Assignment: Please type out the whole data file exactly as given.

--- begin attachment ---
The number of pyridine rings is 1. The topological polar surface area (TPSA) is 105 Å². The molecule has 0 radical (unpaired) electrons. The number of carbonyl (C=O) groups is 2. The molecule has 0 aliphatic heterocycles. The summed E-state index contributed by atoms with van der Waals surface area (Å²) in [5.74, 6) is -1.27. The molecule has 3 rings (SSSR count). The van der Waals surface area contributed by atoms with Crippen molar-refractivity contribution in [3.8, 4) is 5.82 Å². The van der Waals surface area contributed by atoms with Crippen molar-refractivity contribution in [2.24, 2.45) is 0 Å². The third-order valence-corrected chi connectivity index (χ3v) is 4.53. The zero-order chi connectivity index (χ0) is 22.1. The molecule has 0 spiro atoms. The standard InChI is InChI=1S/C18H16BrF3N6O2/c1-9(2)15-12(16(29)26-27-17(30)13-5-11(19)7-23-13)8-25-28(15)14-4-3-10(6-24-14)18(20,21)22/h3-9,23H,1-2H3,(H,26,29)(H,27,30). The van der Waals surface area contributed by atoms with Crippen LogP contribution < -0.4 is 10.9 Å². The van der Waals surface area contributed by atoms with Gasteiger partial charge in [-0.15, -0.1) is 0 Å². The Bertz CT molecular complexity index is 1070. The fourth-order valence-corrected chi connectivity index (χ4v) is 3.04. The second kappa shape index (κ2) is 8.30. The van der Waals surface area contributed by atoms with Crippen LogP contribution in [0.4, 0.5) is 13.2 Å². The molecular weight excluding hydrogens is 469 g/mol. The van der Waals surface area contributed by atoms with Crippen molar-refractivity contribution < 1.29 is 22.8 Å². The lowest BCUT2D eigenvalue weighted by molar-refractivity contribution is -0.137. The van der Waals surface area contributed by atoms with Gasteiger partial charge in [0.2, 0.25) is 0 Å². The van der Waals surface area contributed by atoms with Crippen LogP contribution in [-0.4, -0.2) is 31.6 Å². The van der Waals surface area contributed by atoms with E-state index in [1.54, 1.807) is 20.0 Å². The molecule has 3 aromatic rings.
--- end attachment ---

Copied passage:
The number of pyridine rings is 1. The topological polar surface area (TPSA) is 105 Å². The molecule has 0 radical (unpaired) electrons. The number of carbonyl (C=O) groups is 2. The molecule has 0 aliphatic heterocycles. The summed E-state index contributed by atoms with van der Waals surface area (Å²) in [5.74, 6) is -1.27. The molecule has 3 rings (SSSR count). The van der Waals surface area contributed by atoms with Crippen molar-refractivity contribution in [3.8, 4) is 5.82 Å². The van der Waals surface area contributed by atoms with Crippen molar-refractivity contribution in [2.24, 2.45) is 0 Å². The third-order valence-corrected chi connectivity index (χ3v) is 4.53. The zero-order chi connectivity index (χ0) is 22.1. The molecule has 0 spiro atoms. The standard InChI is InChI=1S/C18H16BrF3N6O2/c1-9(2)15-12(16(29)26-27-17(30)13-5-11(19)7-23-13)8-25-28(15)14-4-3-10(6-24-14)18(20,21)22/h3-9,23H,1-2H3,(H,26,29)(H,27,30). The van der Waals surface area contributed by atoms with Crippen LogP contribution < -0.4 is 10.9 Å². The van der Waals surface area contributed by atoms with Gasteiger partial charge in [-0.15, -0.1) is 0 Å². The Bertz CT molecular complexity index is 1070. The fourth-order valence-corrected chi connectivity index (χ4v) is 3.04. The second kappa shape index (κ2) is 8.30. The van der Waals surface area contributed by atoms with Crippen LogP contribution in [0.4, 0.5) is 13.2 Å². The molecular weight excluding hydrogens is 469 g/mol. The van der Waals surface area contributed by atoms with Crippen molar-refractivity contribution < 1.29 is 22.8 Å². The lowest BCUT2D eigenvalue weighted by molar-refractivity contribution is -0.137. The van der Waals surface area contributed by atoms with Gasteiger partial charge in [0.2, 0.25) is 0 Å². The van der Waals surface area contributed by atoms with Crippen LogP contribution in [-0.4, -0.2) is 31.6 Å². The van der Waals surface area contributed by atoms with E-state index in [1.54, 1.807) is 20.0 Å². The molecule has 3 aromatic rings.